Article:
Why the daggers are out for Lord Triesman

Since when did ‘wrecking England’s bid to host the 2018 World Cup’ become a treasonable offence?

Duleep Allirajah

Topics Politics

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So farewell then, David Maxim Triesman. I’m not sure what legacy you left as FA chairman. I’m not sure whether we should be mourning your departure. I’m not quite sure what you did wrong. And, most of all, I’m not sure why private gossip should be a national issue. If this latest sorry episode in the turbulent recent history of the English Football Association teaches us anything, it’s this: that even though football is only a game too many of us treat it as a matter of life and death. It also teaches us that we should never flirt with a ‘flame-haired 37-year-old’ with ‘a slim physique and ivory skin’ without first checking if she’s wearing a wire.

Baron Triesman of Tottenham. Ennobled by his mate Tony Blair. Humbled by a kiss-and-tell story. It’s a funny old game, isn’t it? Triesman, once an unelected junior minister in HM Government, used to be a student firebrand in the Sixties. I first came across Triesman’s name over 20 years ago in an old essay he’d written calling for the abolition of examinations. It probably seemed like a radical posture at the time. However, with the rise of coursework-based assessment, his wishes have largely come true – albeit without the accompanying storming of the barricades. Triesman’s lefty days are long since behind him. Now his days as pillar of the establishment seem numbered, too.

Should Triesman have fallen on his sword for indulging in what one journalist described as ‘priapic grandstanding’? Of course not. What’s the world coming to when a man can’t make inappropriate allegations about corrupt foreigners in private without fear of the sack? It’s not as if he’s the first person to suggest that foreigners might be a bit dodgy. Football people – sports hacks included – are always complaining about overseas footballers coming over here taking ‘our jobs’ and importing dirty foreign habits such as diving, feigning injury and spitting (not to mention wearing gloves). They’re always moaning about English clubs being hawked off to dodgy foreign crooks. Triesman’s remarks would have been ill-advised had he expressed them in a public arena, but they weren’t out of step with the prevailing distrust of foreigners.

Triesman’s crime, however, is not that he insulted the Spanish and Russians but that he supposedly damaged England’s bid to stage the 2018 World Cup. I’m struggling to see what the big deal is here. It’s too early to tell if England’s bid has been affected. But even if the bid has been undermined – whether you blame Triesman himself or the Daily Mail for entrapping him – is that really a national scandal? Am I missing something?

Admittedly, the statistics show that we stand a much better chance of winning the World Cup when we host it. We have a 100 per cent record in winning World Cups we have hosted. So I guess that winning the right to host the World Cup could be seen as a cunning attempt to stack the dice in our favour. But, trying to secure home advantage apart, I don’t really care where the World Cup is staged. Most England games on foreign soil feel like home games anyway. England’s travelling fans will go to almost any lengths to obtain black-market tickets.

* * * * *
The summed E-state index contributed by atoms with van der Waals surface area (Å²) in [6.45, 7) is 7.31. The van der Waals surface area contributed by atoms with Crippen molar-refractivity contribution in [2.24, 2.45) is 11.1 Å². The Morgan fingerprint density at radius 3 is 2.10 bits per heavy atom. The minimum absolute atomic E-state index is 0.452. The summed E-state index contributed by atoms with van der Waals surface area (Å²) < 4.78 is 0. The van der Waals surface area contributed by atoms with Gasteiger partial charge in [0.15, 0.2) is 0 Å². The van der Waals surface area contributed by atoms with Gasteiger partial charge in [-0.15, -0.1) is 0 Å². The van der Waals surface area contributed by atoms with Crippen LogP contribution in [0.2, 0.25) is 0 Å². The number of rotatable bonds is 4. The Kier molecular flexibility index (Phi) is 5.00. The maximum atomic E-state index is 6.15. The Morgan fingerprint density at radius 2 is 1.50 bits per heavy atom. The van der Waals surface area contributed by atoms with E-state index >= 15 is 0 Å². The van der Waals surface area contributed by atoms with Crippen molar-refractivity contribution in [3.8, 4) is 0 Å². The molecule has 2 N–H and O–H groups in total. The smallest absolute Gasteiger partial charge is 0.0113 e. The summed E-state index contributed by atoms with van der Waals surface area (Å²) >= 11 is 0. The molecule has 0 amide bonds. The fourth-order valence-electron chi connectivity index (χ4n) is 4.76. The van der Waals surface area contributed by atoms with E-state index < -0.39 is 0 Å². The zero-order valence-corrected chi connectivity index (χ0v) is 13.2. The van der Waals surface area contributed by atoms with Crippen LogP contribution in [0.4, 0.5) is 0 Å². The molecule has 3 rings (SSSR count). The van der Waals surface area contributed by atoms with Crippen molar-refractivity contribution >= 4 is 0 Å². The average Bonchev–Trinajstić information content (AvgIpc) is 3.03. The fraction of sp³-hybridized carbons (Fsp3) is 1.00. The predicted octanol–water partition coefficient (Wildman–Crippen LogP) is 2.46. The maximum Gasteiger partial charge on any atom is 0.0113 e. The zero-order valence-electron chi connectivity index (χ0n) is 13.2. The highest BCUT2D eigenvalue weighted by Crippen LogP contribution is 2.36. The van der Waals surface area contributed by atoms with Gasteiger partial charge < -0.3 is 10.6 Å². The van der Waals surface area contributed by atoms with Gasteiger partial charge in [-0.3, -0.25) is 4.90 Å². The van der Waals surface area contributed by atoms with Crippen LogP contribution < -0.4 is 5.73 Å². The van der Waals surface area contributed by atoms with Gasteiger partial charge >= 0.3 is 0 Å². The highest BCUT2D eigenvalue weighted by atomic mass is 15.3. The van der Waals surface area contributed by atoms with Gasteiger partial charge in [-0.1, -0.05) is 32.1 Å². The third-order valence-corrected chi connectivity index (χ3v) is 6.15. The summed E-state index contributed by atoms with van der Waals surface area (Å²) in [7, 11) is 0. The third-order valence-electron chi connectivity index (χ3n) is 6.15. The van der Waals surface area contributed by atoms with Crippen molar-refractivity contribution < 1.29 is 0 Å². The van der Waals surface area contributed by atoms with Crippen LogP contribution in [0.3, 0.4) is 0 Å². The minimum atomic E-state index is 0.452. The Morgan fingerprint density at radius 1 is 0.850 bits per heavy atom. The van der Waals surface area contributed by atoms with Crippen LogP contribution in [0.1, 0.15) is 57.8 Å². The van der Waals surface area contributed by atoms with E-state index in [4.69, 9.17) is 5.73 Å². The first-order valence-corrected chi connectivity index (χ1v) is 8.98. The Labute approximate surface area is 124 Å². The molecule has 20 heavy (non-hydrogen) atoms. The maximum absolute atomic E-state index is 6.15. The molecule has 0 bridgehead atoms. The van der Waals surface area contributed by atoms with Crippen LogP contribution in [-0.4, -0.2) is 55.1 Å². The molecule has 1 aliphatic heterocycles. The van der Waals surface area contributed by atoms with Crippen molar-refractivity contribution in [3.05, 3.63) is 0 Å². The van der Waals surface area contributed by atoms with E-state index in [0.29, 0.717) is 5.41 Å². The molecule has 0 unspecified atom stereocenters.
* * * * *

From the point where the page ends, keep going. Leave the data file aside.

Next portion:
The Triesman affair is yet another illustration of football’s over-inflated significance. The whole affair has been treated as a major diplomatic incident. The Daily Mail has been accused of wrecking the World Cup bid by entrapping Triesman. Even if that were true – and it looks more a case of personal betrayal than media honeytrap – since when was wrecking England’s World Cup bid a treasonable offence? It’s only a bid to stage a football tournament for God’s sake. Get some perspective. Indeed, Triesman’s appointment as the FA’s first independent chairman in 2007 was symptomatic of our tendency to take football far too seriously. A distinguished former minister and Labour Party chairman was chosen because the FA took itself for a quasi-governmental body. And if you’re going to pretend that the FA chairmanship is akin to an office of state, it’s inevitable that the incumbent will face the same sort of public scrutiny that politicians face. Their private life, as is the case these days, will inevitably become public property. Invariably they will become prey to media sting operations, as the former England coach Sven-Goran Eriksson found to his cost.

Defending privacy – even the privacy of a loose-tongued philandering Blairite crony – is in everyone’s interests. If Triesman himself bears any culpability, it’s because of his complicity in the role Labour has played in corroding the distinction between public and private. New Labour was instrumental in elevating the private indiscretions of public figures into a political issue. They hitched a ride on the anti-sleaze crusade in order to bring down John Major’s government. They appointed unelected sleazebusters like Sir Christopher Kelly to clean up public life. Triesman is the latest casualty in the war against sleaze that made and then ultimately sank Labour.

We shouldn’t shed any tears over Lord Triesman’s loss to English football. Nor should we lose any sleep over the potential damage to the World Cup bid. But we should, to borrow a phrase from Jose Mourinho, park the bus in front of the goal to defend privacy.

Duleep Allirajah is spiked‘s sports columnist.

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Topics Politics


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